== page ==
Implementing Google Tag Manager — What You Need to Know
SEO managers keep adding tags to websites to enhance their tracking, optimization or other functionality, crowding the pages and making things harder to manage. Google Tag Manager eases out this problem. Read on to find a step-by-step guide for working with Google Tag Manager.
Google Tag Manager, which has been around since 2005, is a free tag management solution for SEO experts. It enables you work on the code snippets associated with the website and relieve the development team for more complex tasks.
Understanding the Tag
A tag is just a code snippet that helps you learn about user behavior, measure traffic, and monitor online campaigns. The code provides you all the necessary information for making effective decisions regarding digital marketing strategy. A few examples of tags include Google Analytics, AdWords, Floodlight, AdRoll, Crazy Egg, among others. You can also create any number of customized tags. However, all these different tags make it confusing and this is where the Google Tag Manager moves in.
Well-organized tags and code snippets help improve user experience, helping you keep the site up and running efficiently. Redundant or incorrectly applied tags can distort your measurement, resulting in duplicate costs or missing data. Using Google Tag Manager enables you eliminate these problems.
Along with tagging, the tag manager also lets you change configuration values of the mobile apps created. For instance, you can easily change configuration values of ad position, timeout, game play dynamics, etc.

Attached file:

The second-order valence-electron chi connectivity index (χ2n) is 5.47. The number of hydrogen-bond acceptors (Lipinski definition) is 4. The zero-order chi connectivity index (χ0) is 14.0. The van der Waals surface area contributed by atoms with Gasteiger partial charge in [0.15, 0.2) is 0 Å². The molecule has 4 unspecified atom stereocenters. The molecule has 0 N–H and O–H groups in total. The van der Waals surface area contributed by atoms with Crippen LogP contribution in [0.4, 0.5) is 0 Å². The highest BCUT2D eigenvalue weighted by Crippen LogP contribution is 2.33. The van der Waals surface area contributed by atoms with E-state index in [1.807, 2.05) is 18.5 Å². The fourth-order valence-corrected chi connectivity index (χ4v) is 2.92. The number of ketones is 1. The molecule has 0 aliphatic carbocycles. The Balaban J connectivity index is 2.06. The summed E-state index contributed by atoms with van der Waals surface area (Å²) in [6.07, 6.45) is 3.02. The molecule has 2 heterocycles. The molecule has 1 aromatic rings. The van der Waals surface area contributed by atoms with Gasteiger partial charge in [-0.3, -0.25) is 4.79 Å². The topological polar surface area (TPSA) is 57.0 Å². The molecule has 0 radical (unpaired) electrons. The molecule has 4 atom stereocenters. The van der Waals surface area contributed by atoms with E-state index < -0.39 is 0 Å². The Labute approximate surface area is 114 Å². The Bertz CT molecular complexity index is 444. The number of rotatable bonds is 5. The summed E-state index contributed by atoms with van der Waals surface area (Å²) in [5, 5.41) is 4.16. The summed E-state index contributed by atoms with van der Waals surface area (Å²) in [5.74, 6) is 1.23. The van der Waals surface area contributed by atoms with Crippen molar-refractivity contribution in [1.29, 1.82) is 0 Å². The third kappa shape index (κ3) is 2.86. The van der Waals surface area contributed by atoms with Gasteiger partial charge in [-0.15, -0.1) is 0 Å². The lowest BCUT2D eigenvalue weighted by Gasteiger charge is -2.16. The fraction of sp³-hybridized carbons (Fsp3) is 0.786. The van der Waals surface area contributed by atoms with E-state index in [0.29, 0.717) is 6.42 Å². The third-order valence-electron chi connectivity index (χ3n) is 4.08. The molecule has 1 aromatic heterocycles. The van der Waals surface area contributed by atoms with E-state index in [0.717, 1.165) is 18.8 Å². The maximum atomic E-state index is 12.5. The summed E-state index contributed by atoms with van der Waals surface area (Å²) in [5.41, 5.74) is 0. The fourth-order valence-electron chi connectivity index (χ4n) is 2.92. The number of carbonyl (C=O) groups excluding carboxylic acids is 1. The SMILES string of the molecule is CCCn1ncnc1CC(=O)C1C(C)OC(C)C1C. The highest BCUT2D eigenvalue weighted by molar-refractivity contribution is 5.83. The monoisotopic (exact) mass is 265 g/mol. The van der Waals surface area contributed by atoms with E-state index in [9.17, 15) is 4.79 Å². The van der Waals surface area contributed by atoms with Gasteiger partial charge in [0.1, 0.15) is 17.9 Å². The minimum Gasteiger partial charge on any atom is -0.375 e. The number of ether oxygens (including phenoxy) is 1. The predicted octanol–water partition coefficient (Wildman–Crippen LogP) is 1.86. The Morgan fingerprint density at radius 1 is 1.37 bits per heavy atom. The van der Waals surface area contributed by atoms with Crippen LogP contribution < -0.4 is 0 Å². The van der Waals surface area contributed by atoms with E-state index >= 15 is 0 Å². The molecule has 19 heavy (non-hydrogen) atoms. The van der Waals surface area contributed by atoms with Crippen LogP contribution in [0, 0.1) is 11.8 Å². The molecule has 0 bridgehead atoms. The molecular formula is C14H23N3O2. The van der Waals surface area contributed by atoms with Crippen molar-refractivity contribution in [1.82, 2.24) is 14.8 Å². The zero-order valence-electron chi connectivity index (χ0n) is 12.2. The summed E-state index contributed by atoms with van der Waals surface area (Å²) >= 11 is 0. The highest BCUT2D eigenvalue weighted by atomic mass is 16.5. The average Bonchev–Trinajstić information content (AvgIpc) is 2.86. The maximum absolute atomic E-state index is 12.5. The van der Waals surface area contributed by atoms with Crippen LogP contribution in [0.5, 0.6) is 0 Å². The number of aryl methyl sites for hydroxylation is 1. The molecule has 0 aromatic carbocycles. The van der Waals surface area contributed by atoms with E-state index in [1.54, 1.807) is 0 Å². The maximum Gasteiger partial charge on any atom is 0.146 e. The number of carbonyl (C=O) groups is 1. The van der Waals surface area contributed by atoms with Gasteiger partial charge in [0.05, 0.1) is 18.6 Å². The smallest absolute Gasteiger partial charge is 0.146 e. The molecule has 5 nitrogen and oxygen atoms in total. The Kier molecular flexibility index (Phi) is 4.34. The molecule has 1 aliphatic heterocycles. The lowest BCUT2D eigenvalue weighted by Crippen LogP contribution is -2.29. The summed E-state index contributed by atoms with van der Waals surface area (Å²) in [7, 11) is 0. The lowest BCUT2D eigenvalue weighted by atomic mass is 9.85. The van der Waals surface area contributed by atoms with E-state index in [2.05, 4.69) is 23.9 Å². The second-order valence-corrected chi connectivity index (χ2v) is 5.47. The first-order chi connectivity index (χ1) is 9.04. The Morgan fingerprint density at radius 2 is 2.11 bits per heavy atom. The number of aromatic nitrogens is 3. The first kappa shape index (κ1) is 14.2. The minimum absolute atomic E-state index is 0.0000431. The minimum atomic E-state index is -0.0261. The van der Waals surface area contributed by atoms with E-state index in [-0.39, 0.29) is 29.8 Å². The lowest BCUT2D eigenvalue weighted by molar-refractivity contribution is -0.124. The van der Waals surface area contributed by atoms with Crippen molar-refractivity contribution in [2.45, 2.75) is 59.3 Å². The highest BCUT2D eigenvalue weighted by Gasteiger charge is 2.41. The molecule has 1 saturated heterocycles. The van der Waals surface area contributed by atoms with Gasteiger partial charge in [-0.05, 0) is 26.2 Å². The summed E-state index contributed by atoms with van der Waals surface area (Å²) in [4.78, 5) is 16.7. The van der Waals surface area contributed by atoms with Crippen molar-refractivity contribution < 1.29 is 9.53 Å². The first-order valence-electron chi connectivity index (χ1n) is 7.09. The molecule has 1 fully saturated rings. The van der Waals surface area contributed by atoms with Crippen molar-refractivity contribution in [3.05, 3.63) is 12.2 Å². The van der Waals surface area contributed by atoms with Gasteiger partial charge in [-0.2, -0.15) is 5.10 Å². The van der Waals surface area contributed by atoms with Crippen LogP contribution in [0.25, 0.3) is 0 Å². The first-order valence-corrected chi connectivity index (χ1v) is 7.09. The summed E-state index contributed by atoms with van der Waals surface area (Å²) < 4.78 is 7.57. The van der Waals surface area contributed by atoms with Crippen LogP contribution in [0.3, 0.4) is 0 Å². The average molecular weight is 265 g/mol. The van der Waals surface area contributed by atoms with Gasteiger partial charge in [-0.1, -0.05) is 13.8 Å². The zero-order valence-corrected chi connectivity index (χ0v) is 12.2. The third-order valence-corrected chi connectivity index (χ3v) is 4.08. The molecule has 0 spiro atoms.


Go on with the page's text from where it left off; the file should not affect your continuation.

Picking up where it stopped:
Here is a step-by-step guide for working with Google Tag Manager:
Step 1: Setting up the Container
Most websites use a container for each website or mobile app. It is always better to include your domain, but in case you have a blog or specific landing pages where you want to use the GTM, then you can put those URLs in the same container if they are subdomains.
Step 2: Adding Code to the Website
Once the account and container is created, click on the blue-marked text to arrive on a new page with a snippet of code. This code should be pasted onto every page of the website where you want to use the GTM. You will also find a few options to add tags at the bottom of the page.
Step 3: Adding Tags Including Analytics
Fill in the information about the Analytics account. The tool may require information such as the type of account as well as Analytics ID. In case of Google Analytics ID, if you don’t know it, the page will instruct you how you can find it.
Step 4: Adding a Firing Rule
The Firing feature enables you to add certain rules that you may want your Tag Manager to know. You may choose from the existing set of rules, or create a new rule. For beginners, selecting All pages is a good option, unless they know the nuances of the feature.
Advanced Settings in the feature allow you to add different versions to each container.
Step 5: Clicking Publish
The GTM will show you a preview of what has been setup and you can click Publish.
You can go back to the GTM dashboard anytime to add new tags, or introduce changes to the containers. As all the tags are at single place, it becomes more beneficial to use the tool.